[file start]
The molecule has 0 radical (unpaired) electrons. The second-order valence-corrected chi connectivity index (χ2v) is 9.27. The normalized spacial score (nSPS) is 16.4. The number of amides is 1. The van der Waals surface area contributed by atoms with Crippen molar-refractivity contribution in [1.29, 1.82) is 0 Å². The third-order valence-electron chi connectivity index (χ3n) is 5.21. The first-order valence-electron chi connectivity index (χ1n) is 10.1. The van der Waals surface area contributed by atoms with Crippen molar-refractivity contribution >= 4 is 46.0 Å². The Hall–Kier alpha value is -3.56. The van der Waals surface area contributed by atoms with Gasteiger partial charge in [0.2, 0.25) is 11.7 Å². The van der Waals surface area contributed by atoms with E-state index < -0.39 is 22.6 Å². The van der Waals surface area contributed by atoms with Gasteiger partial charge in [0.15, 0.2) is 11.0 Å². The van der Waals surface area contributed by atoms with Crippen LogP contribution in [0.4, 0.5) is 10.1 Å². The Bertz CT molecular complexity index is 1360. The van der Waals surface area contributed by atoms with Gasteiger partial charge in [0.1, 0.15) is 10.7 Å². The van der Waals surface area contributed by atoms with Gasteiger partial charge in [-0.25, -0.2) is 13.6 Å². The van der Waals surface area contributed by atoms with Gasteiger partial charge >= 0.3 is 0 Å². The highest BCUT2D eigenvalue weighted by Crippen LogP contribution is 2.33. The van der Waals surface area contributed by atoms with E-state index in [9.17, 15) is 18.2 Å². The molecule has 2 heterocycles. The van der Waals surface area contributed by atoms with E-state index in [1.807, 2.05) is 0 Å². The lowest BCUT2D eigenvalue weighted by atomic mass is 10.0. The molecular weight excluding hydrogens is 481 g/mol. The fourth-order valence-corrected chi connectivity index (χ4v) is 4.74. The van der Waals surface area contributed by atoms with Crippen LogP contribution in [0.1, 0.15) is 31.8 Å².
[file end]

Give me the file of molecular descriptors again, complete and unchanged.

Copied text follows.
The molecule has 0 radical (unpaired) electrons. The second-order valence-corrected chi connectivity index (χ2v) is 9.27. The normalized spacial score (nSPS) is 16.4. The number of amides is 1. The van der Waals surface area contributed by atoms with Crippen molar-refractivity contribution in [1.29, 1.82) is 0 Å². The third-order valence-electron chi connectivity index (χ3n) is 5.21. The first-order valence-electron chi connectivity index (χ1n) is 10.1. The van der Waals surface area contributed by atoms with Crippen molar-refractivity contribution >= 4 is 46.0 Å². The Hall–Kier alpha value is -3.56. The van der Waals surface area contributed by atoms with Gasteiger partial charge in [0.2, 0.25) is 11.7 Å². The van der Waals surface area contributed by atoms with E-state index < -0.39 is 22.6 Å². The van der Waals surface area contributed by atoms with Gasteiger partial charge in [0.15, 0.2) is 11.0 Å². The van der Waals surface area contributed by atoms with Crippen LogP contribution in [0.4, 0.5) is 10.1 Å². The Bertz CT molecular complexity index is 1360. The van der Waals surface area contributed by atoms with Gasteiger partial charge in [0.1, 0.15) is 10.7 Å². The van der Waals surface area contributed by atoms with Gasteiger partial charge in [-0.25, -0.2) is 13.6 Å². The van der Waals surface area contributed by atoms with Gasteiger partial charge >= 0.3 is 0 Å². The highest BCUT2D eigenvalue weighted by Crippen LogP contribution is 2.33. The van der Waals surface area contributed by atoms with E-state index in [9.17, 15) is 18.2 Å². The molecule has 2 heterocycles. The van der Waals surface area contributed by atoms with E-state index in [1.807, 2.05) is 0 Å². The lowest BCUT2D eigenvalue weighted by atomic mass is 10.0. The molecular weight excluding hydrogens is 481 g/mol. The fourth-order valence-corrected chi connectivity index (χ4v) is 4.74. The van der Waals surface area contributed by atoms with Crippen LogP contribution in [0.1, 0.15) is 31.8 Å².